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Why Fear Should Be Your Compass in Life, Not a Deterrent

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Facing Your Fears

Our deepest, darkest, most numbing fears aren’t spiders, rats, or snakes. While they may frighten us, our fear of spiders and such, probably won’t lead us to live a small, insignificant life. Fear of failure will.

We fear insignificance, and never truly experiencing the vast adventures that life can potentially offer us if we have the courage that they require of us. We fear that we’re headed on a road that will leave us alone in our beds, with regret as our only companion as we face whatever comes next.

Although fear can make us live small lives spent worrying about trivial things as great adventures pass us by, it can also be the solution to the problem, and the riddle that life throws at us daily: Why are we here?

Fear can keep us living the small, insignificant lives that are in direct opposition to the lives we lead in our dreams, when our souls are free to feel, think, and explore a world without limitation.

 

“Each time we face our fear, we gain strength, courage, and confidence in the doing.”

 

The greatest obstacles in life are always internal

They’re our fears, laziness, a belief that we’re not worthy of our dreams and ambitions. The obstacles, being internal, are then solved in the same space.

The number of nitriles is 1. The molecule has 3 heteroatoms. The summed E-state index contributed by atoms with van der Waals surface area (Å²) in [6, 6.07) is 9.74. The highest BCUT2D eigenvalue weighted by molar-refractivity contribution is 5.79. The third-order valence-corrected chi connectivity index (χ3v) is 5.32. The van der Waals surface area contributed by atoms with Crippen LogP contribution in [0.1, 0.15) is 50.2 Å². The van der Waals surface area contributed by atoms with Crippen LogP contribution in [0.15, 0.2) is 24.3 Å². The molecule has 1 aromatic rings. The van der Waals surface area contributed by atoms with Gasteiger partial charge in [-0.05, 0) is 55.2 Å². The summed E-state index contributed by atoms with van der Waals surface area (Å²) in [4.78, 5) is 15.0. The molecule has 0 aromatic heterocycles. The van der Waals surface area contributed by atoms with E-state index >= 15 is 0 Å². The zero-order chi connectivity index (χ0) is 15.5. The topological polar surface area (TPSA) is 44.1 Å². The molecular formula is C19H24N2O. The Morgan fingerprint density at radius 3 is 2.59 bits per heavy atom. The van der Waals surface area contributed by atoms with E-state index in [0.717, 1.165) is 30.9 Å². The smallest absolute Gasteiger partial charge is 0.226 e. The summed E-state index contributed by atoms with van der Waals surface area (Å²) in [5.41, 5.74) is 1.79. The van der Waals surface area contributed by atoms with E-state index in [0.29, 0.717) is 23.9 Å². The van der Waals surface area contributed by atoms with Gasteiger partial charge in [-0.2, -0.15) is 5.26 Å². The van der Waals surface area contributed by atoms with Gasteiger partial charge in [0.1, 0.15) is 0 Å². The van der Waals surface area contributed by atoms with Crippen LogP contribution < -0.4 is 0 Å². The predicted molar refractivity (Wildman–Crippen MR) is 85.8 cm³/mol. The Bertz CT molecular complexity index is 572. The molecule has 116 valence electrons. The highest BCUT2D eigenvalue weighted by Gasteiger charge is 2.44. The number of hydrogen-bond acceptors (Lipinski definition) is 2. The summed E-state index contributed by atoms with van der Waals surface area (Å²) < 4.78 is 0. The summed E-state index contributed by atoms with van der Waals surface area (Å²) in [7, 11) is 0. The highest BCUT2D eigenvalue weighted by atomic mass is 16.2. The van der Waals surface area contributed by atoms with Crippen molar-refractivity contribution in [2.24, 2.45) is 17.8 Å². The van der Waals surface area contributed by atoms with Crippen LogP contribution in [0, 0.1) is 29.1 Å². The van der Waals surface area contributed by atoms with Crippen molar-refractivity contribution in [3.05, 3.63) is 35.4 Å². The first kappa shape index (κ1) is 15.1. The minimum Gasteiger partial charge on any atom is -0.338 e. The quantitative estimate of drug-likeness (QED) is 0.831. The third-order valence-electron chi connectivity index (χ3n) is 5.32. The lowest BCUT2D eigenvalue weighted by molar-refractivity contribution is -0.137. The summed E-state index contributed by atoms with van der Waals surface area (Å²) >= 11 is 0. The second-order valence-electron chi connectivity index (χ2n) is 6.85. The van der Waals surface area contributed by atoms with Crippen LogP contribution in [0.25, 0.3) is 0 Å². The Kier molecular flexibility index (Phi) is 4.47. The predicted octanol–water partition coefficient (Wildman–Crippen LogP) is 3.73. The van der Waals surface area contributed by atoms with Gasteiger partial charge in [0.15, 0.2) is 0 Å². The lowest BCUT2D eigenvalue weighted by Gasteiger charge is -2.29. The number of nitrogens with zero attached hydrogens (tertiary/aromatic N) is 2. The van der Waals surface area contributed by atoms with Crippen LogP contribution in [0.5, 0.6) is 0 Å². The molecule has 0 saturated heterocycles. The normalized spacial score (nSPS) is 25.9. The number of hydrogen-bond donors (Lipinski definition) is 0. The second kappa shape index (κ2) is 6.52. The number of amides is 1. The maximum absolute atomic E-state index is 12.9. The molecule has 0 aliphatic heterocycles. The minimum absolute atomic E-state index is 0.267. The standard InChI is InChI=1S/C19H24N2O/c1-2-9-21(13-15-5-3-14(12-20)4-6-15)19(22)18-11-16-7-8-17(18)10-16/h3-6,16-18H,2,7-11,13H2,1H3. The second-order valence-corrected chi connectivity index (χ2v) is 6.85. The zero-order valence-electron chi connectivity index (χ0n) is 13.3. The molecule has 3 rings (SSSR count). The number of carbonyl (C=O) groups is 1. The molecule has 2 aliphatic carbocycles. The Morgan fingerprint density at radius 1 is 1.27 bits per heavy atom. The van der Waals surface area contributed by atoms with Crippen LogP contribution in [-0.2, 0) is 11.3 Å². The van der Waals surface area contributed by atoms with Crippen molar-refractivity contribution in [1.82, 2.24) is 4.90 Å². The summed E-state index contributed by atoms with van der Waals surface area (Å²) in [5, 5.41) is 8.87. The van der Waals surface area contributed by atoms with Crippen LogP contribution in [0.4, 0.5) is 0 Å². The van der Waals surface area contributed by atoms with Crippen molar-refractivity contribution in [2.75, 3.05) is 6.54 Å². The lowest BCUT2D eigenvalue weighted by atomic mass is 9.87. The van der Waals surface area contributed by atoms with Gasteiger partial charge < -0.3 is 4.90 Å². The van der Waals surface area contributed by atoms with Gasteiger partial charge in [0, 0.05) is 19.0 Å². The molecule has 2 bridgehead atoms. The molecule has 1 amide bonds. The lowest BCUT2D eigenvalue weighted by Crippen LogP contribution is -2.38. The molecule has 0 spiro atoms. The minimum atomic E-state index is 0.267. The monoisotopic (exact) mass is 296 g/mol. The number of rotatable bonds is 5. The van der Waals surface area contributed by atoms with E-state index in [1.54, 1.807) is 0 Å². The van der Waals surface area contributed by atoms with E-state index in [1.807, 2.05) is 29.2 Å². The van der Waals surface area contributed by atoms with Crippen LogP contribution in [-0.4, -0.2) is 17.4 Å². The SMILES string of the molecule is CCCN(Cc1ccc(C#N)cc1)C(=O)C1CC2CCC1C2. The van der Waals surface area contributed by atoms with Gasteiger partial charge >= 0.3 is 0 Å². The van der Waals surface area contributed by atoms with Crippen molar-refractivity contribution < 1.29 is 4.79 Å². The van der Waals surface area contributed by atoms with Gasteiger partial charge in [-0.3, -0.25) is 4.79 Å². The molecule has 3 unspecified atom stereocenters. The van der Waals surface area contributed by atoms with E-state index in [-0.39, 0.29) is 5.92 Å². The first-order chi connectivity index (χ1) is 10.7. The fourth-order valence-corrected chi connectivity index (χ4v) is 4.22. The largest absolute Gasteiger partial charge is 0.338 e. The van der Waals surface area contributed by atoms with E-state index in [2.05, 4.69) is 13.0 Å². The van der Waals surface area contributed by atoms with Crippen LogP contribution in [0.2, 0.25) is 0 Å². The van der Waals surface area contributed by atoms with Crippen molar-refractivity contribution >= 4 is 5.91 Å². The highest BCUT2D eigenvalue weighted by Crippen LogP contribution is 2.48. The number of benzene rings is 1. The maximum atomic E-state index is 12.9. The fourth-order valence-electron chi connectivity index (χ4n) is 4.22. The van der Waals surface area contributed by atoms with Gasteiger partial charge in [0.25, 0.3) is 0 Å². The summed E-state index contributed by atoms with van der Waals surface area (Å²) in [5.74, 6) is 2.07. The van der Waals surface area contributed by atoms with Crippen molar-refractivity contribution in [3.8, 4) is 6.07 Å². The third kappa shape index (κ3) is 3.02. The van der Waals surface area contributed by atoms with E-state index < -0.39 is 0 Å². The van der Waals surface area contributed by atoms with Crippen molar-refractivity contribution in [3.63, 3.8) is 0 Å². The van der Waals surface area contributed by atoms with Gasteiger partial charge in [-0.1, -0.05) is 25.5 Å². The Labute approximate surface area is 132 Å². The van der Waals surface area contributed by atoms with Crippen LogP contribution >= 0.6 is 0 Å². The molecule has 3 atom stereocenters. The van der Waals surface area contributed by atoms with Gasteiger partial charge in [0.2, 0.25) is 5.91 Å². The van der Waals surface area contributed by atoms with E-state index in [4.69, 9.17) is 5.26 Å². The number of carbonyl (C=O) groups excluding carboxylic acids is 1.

When you face your fears, you break down your obstacles and create a newer, better version of yourself that does have the belief and confidence needed to accomplish the loftier of our dreams.

The majority, however, never embark on the difficult journey that every great man or woman has taken, ultimately because of the internal forces like fear and laziness. They feel it’s easier to remain, and more difficult to gain and grow. But the dangers in remaining just where we are in life, for the rest of our lives, is far greater than any battle we can involve ourselves in, even if that battle is with our own fear.

To not face fear and move towards the life we truly want in our souls, is to ignore our spirit’s compass that tells us what we want out of this existence that may be brief, but it should also be glorious.

 

Move Towards Your Fears. Don’t Run From Them.

Fear is often coupled with adventure, as it should be. A life lived in the pursuit of adventure is a life that truly embodies the essence of living. There’s a reason why the excitement and the thrill of an adventure is so intoxicating. It goes far beyond the release of endorphins that give us a natural high. Adventure is an experience that makes us feel alive. In this case fear is something we should move towards, not run from.

But fear should also be mentioned with our most audacious dreams. It’s fear that stops us from living a fulfilled life, but it’s also fear that shows us what really matters in life.

 

Who are you most afraid of losing in your life?

Spend more time with those people than any others.

 

What would you be most afraid to attempt, and possibly fail at?

Do that. If “that” is starting your own business, then take the risk and grow as a result of merely taking that risk. If “that” is traveling, then travel, and grow from the experience of breaking free of the bubble you’ve lived within your entire life.